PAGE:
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Genetics: Two families link new gene to autism

by  /  15 November 2010

Stick together: A protein that may connect neurons in the brain is mutated in two families with autism and learning disability.

Researchers have narrowed down a genetic region associated with autism to one protein, cadherin 8, that helps bind cells together, according to a study published online in October in the Journal of Medical Genetics. This is the first time CDH8, the gene that encodes this protein, has been associated with autism.

The chromosomal region 16q21 has been linked to both autism and learning disability, and has a 96 percent chance of containing an autism-linked gene, previous reports have found.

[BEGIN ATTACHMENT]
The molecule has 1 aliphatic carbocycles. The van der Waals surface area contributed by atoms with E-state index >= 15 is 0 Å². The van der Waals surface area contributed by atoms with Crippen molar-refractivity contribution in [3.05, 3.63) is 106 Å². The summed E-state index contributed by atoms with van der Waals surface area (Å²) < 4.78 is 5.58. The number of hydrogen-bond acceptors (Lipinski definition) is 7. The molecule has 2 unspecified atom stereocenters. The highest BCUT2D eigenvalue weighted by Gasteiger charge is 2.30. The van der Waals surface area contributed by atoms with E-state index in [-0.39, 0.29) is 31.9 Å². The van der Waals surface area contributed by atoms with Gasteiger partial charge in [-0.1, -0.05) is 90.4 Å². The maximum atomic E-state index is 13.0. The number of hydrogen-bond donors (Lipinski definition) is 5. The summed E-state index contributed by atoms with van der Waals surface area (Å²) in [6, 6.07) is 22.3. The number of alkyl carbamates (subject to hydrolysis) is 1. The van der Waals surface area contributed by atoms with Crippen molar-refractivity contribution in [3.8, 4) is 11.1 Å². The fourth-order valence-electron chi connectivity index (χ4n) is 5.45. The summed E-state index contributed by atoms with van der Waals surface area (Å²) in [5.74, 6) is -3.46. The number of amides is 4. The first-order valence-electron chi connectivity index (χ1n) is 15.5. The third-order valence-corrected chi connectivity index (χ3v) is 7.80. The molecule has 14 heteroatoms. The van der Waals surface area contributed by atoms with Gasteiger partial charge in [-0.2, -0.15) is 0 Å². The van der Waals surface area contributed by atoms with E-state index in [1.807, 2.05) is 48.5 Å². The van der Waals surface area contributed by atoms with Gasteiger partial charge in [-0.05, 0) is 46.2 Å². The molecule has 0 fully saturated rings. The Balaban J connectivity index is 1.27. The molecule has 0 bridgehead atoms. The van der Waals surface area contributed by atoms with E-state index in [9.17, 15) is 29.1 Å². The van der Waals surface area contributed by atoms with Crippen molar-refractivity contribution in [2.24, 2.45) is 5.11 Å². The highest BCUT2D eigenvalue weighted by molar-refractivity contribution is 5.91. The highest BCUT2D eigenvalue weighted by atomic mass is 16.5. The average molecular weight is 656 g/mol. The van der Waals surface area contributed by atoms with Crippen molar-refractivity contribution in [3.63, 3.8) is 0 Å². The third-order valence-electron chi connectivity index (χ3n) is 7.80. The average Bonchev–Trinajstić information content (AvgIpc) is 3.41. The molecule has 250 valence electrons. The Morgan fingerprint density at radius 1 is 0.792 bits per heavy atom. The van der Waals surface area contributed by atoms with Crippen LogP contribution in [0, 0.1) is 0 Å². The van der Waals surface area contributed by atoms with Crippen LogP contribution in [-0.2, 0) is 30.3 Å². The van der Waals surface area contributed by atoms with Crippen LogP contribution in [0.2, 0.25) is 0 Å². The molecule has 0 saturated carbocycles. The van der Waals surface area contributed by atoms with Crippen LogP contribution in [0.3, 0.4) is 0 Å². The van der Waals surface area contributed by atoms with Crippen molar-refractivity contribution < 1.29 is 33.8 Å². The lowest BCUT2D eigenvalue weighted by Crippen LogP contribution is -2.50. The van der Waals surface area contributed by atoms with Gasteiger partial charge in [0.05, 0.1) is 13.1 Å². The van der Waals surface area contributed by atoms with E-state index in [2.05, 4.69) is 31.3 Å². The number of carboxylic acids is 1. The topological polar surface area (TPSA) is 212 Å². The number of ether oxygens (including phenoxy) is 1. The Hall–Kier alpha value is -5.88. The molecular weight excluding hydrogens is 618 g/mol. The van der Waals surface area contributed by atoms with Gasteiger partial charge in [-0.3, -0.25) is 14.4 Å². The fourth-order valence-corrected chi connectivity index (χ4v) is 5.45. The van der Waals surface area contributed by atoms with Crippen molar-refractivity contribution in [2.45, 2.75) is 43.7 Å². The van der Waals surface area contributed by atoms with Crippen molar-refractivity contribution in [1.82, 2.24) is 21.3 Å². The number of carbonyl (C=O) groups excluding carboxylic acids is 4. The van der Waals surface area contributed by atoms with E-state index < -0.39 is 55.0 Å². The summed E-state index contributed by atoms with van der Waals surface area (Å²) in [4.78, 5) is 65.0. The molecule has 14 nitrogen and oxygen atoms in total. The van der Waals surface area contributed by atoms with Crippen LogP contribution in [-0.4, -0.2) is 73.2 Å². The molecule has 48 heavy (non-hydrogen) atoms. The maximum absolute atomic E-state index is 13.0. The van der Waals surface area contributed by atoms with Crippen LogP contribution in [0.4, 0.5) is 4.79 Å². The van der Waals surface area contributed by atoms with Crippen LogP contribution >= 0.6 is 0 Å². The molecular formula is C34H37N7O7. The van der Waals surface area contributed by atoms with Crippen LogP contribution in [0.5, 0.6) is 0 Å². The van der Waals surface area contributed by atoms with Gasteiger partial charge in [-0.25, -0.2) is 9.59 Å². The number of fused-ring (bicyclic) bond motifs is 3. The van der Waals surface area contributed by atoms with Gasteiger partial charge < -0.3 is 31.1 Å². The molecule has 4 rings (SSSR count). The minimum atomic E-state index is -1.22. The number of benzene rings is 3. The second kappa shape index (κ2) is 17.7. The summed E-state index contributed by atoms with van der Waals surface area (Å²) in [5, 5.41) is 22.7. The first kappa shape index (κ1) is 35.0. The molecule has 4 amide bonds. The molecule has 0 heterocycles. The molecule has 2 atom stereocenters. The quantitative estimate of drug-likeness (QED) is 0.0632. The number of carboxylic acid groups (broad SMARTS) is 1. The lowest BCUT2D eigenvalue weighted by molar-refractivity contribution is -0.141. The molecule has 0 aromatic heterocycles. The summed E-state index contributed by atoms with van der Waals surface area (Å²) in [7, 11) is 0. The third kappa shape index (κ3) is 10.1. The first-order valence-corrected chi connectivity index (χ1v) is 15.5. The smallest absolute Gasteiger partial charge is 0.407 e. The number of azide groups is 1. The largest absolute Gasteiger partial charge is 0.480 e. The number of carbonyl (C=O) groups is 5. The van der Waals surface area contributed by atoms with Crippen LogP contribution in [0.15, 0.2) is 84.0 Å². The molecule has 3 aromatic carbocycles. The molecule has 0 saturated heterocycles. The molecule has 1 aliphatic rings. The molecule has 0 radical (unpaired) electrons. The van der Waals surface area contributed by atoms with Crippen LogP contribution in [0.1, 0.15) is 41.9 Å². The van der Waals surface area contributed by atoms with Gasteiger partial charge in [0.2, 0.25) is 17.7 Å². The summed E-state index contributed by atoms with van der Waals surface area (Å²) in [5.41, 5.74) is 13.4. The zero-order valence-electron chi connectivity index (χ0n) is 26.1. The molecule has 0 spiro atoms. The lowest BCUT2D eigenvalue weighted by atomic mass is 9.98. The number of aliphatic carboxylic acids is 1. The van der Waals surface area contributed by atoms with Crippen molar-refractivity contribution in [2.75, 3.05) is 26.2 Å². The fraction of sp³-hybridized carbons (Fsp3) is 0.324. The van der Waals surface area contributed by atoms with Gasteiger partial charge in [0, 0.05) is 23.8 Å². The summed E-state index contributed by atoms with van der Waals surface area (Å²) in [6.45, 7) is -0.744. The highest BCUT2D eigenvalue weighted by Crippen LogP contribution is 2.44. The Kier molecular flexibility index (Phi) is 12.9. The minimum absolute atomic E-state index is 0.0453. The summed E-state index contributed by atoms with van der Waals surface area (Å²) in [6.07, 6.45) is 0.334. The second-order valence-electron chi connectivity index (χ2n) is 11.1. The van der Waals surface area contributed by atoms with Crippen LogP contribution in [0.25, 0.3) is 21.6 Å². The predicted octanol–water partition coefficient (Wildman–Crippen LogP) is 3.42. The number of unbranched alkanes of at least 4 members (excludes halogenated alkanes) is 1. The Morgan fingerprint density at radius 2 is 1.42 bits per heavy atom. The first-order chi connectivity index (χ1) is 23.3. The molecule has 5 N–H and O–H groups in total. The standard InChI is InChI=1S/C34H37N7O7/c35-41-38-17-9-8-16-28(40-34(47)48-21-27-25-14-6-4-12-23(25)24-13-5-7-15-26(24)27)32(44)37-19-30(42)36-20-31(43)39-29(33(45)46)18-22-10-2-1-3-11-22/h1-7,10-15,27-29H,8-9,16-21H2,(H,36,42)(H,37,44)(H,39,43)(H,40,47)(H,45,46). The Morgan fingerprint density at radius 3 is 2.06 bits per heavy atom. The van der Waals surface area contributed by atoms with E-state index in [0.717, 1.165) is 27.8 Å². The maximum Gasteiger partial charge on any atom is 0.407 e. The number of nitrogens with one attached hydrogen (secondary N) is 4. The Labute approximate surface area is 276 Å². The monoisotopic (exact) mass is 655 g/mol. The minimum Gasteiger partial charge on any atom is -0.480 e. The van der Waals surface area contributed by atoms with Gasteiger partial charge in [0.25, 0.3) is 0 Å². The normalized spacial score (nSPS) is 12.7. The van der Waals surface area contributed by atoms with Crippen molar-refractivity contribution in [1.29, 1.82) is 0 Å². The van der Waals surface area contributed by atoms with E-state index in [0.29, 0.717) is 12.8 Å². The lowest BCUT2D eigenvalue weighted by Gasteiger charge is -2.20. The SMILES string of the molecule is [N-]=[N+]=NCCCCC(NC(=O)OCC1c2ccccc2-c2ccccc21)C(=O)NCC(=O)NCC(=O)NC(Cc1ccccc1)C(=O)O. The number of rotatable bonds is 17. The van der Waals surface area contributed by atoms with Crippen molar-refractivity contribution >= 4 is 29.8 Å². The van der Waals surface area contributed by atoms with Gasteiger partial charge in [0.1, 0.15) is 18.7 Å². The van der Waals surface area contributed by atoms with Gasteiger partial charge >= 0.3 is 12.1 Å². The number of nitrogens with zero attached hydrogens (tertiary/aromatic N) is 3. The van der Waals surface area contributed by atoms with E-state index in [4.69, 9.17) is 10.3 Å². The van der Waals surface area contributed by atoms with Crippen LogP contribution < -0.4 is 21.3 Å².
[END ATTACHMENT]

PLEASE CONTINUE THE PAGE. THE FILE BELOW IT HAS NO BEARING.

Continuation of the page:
In the new study, researchers found a mutation in CDH8 — one of only five potential genes in this region — in three brothers with autism, but not in their four unaffected siblings, suggesting a strong association with the disorder.

Looking at 80 Italian children with learning disability, the same team identified a mutation in CDH8 in one individual. The child’s father and brother also have the mutation and a history of learning impairment. The family does not show any signs of autism, however, suggesting that CDH8 may be primarily associated with learning disability.

The team did not find any mutations in CDH8 in 5,023 controls without autism or learning disability, culled from other studies.

Other members of the cadherin family, CDH9 and CDH10, have also been linked to autism. Cadherins help bind neurons together and can regulate the connections, called synapses, between neurons. Several proteins that function at the synapse are implicated in autism. 

CDH8 is also likely to function in the brain. The researchers found evidence of CDH8 gene expression in the cerebral cortex of fetal brains, the same region in which CDH10 is expressed.